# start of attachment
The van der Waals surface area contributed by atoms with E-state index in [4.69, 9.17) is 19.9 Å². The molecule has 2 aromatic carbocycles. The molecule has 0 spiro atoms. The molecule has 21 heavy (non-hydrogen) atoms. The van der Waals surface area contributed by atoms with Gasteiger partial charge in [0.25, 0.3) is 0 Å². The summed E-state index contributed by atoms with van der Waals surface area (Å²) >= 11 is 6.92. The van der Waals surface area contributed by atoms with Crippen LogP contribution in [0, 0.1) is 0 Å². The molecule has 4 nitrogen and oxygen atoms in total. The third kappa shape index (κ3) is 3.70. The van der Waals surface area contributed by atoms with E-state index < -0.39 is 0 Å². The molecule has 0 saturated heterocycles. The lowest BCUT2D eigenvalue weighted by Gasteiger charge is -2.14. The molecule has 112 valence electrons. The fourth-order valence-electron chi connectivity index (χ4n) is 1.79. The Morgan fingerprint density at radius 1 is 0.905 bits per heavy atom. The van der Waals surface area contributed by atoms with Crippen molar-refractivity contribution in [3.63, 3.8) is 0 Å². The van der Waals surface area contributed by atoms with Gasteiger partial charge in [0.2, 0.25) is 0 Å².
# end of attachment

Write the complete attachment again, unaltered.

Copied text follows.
The van der Waals surface area contributed by atoms with E-state index in [4.69, 9.17) is 19.9 Å². The molecule has 2 aromatic carbocycles. The molecule has 0 spiro atoms. The molecule has 21 heavy (non-hydrogen) atoms. The van der Waals surface area contributed by atoms with Gasteiger partial charge in [0.25, 0.3) is 0 Å². The summed E-state index contributed by atoms with van der Waals surface area (Å²) >= 11 is 6.92. The van der Waals surface area contributed by atoms with Crippen LogP contribution in [0, 0.1) is 0 Å². The molecule has 4 nitrogen and oxygen atoms in total. The third kappa shape index (κ3) is 3.70. The van der Waals surface area contributed by atoms with E-state index < -0.39 is 0 Å². The molecule has 0 saturated heterocycles. The lowest BCUT2D eigenvalue weighted by Gasteiger charge is -2.14. The molecule has 112 valence electrons. The fourth-order valence-electron chi connectivity index (χ4n) is 1.79. The Morgan fingerprint density at radius 1 is 0.905 bits per heavy atom. The van der Waals surface area contributed by atoms with Crippen molar-refractivity contribution in [3.63, 3.8) is 0 Å². The van der Waals surface area contributed by atoms with Gasteiger partial charge in [0.2, 0.25) is 0 Å².